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• Jose Arrieta

# How Bright would the Night Sky Be if the Whole Universe Was Observable?

Updated: Jul 6, 2021

We are yet to receive the first light from most of the stars in the universe. Every second we receive light from new stars and this has been the case since our planet was first formed. Conversely, a toy example explains that if the universe was infinitely big and infinitely old, the night sky would be homogeneously white to our eyes.

Now. Given that the universe is not infinitely big but old enough for us to receive light from all the stars (with redshifts and all that), then how bright would the sky be?

We first need a reference. The color of the sky is not black. Black at the end of the day is not a color but a symptom of the lack of light hitting your eyes. So, how dim is the night sky? Thankfully, Pantone can answer that question directly. I trust the world's "color experts" to have a good ballpark approximation. For me, this seems good enough an approximation to my daily experience but for more detail, you can go here.

The universe started 13.8 billion years ago. A bit more because the record of it that we have is from some minutes after the clock started when the universe cooled down enough to be transparent to the cosmic background radiation. Yet, as it started, the universe expanded fast. A speck of dust located at the edge of the universe which moved as it expanded will be now around 46.5 G(light-years) away. I will take this number as the baseline for our calculations.

Let's make the objectively false assumption that stars are homogeneously distributed in the whole universe. Second, let's follow the Bible and assume that the Earth is at the center of the universe (sorry Galileo!). Naturally, we also assume that Heliocentrism has been the rule of the world since the Big Bang, and thus the universe is spherical with the Earth in its center. This simplifies our problem dramatically.

To find how much more light we would see we just need to divide the volume of the universe by the volume of the observable one. But since both are spheres we just need to divide the radius of the universe by the diameter of the observable universe and elevate this ratio to the third power to get the multiplier.: 306.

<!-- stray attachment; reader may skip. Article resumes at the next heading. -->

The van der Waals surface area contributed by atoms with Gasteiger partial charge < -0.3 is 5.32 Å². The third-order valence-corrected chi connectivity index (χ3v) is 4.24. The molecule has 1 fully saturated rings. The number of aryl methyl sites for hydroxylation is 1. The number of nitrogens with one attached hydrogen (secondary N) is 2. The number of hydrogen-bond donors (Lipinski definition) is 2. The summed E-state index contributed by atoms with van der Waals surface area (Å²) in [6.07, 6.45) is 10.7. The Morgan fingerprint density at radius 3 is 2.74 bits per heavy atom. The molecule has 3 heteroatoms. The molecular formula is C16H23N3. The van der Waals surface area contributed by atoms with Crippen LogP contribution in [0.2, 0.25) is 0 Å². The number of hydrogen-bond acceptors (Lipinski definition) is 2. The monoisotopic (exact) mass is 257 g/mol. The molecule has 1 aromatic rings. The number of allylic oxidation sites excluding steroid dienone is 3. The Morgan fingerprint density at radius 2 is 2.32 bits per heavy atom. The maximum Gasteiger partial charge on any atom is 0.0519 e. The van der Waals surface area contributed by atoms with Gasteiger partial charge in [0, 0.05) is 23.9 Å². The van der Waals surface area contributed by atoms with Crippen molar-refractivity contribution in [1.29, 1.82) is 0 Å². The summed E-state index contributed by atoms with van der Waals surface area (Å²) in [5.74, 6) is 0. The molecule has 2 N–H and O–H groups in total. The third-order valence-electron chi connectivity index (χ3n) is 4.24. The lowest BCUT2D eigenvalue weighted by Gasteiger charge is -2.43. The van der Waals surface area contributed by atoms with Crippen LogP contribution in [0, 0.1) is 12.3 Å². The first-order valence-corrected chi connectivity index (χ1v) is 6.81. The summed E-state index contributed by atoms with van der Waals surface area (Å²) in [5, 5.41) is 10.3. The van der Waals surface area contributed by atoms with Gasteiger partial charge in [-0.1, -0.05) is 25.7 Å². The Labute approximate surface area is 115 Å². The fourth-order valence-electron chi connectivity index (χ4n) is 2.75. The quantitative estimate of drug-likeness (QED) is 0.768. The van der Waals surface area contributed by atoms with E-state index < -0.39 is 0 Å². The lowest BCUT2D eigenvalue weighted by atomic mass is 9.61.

Now things get a bit more complicated. Turns out that not all the light that we see in the sky is star-light from outside the solar system. In fact, this light accounts only for 7% of the light we observe (somehow) the rest comes from Airglow and Zodiacal Light. Therefore, if we were to see the light from all stars our sky would not be 300+ times brighter after all. It would be around 22 times brighter than it is today.

To put this in comparison, the sky with the full moon is around 7 times brighter than with a new moon. So, if we could see the light from all stars in the universe, the sky would look as if the Earth had three moons shining on it at all times and way dimmer than during daylight Interestingly, the full-moon would still make a relevant contribution, yet just one-third of the nightlight would come from it.

Calculating the equivalent Pantone is complicated. Because, if we are honest, the "Night Sky" color is quite bright (13% to be exact). So, if we triple the brightness we would get something like this:

I am quite sure this color is wrong and way too bright, but it is still nice to imagine that if the sky was full with the light of all the stars in the universe, the most we would see is a normal grey sky. Yet, the sky would have some 300 times more stars.

From this data, having 300x stars would put the brightness of the night sky on par with the brightness of the sky when the full moon is present. In contrast to the full-moon situation though, the light would cast no shadows as it would be homogeneously distributed!

The results, although different, differ quite little when considering the back-of-the-envelope manner of my calculations. It seems that indeed if we see the light of every star in the universe we would see a brighter sky but we won't need our sunglasses to go out at night.